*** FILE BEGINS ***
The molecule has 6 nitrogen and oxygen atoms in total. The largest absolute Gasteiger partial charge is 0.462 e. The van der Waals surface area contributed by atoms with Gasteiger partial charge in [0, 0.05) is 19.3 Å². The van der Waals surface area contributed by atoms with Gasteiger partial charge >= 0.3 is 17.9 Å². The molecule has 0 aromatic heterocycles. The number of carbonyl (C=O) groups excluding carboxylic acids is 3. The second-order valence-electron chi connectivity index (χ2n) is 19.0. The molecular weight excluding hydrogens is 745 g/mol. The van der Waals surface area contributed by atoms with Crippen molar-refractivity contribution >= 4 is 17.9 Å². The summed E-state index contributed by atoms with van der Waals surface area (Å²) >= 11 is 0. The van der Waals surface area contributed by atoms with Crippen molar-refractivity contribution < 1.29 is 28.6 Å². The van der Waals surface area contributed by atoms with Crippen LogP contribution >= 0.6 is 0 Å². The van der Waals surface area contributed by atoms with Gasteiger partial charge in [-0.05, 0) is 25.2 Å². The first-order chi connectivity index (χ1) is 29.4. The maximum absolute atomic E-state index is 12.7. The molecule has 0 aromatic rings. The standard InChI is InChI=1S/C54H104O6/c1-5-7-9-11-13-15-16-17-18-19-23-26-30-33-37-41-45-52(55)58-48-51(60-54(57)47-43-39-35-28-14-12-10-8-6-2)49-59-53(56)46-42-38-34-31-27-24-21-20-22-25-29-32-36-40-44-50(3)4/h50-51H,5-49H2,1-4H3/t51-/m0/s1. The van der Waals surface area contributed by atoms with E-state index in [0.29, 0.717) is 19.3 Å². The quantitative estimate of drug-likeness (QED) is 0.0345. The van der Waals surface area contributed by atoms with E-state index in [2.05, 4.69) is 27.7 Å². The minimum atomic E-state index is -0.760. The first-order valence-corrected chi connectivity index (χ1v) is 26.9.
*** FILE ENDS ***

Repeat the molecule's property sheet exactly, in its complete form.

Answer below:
The molecule has 6 nitrogen and oxygen atoms in total. The largest absolute Gasteiger partial charge is 0.462 e. The van der Waals surface area contributed by atoms with Gasteiger partial charge in [0, 0.05) is 19.3 Å². The van der Waals surface area contributed by atoms with Gasteiger partial charge >= 0.3 is 17.9 Å². The molecule has 0 aromatic heterocycles. The number of carbonyl (C=O) groups excluding carboxylic acids is 3. The second-order valence-electron chi connectivity index (χ2n) is 19.0. The molecular weight excluding hydrogens is 745 g/mol. The van der Waals surface area contributed by atoms with Crippen molar-refractivity contribution >= 4 is 17.9 Å². The summed E-state index contributed by atoms with van der Waals surface area (Å²) >= 11 is 0. The van der Waals surface area contributed by atoms with Crippen molar-refractivity contribution < 1.29 is 28.6 Å². The van der Waals surface area contributed by atoms with Crippen LogP contribution >= 0.6 is 0 Å². The van der Waals surface area contributed by atoms with Gasteiger partial charge in [-0.05, 0) is 25.2 Å². The first-order chi connectivity index (χ1) is 29.4. The maximum absolute atomic E-state index is 12.7. The molecule has 0 aromatic rings. The standard InChI is InChI=1S/C54H104O6/c1-5-7-9-11-13-15-16-17-18-19-23-26-30-33-37-41-45-52(55)58-48-51(60-54(57)47-43-39-35-28-14-12-10-8-6-2)49-59-53(56)46-42-38-34-31-27-24-21-20-22-25-29-32-36-40-44-50(3)4/h50-51H,5-49H2,1-4H3/t51-/m0/s1. The van der Waals surface area contributed by atoms with E-state index in [0.29, 0.717) is 19.3 Å². The quantitative estimate of drug-likeness (QED) is 0.0345. The van der Waals surface area contributed by atoms with E-state index in [2.05, 4.69) is 27.7 Å². The minimum atomic E-state index is -0.760. The first-order valence-corrected chi connectivity index (χ1v) is 26.9.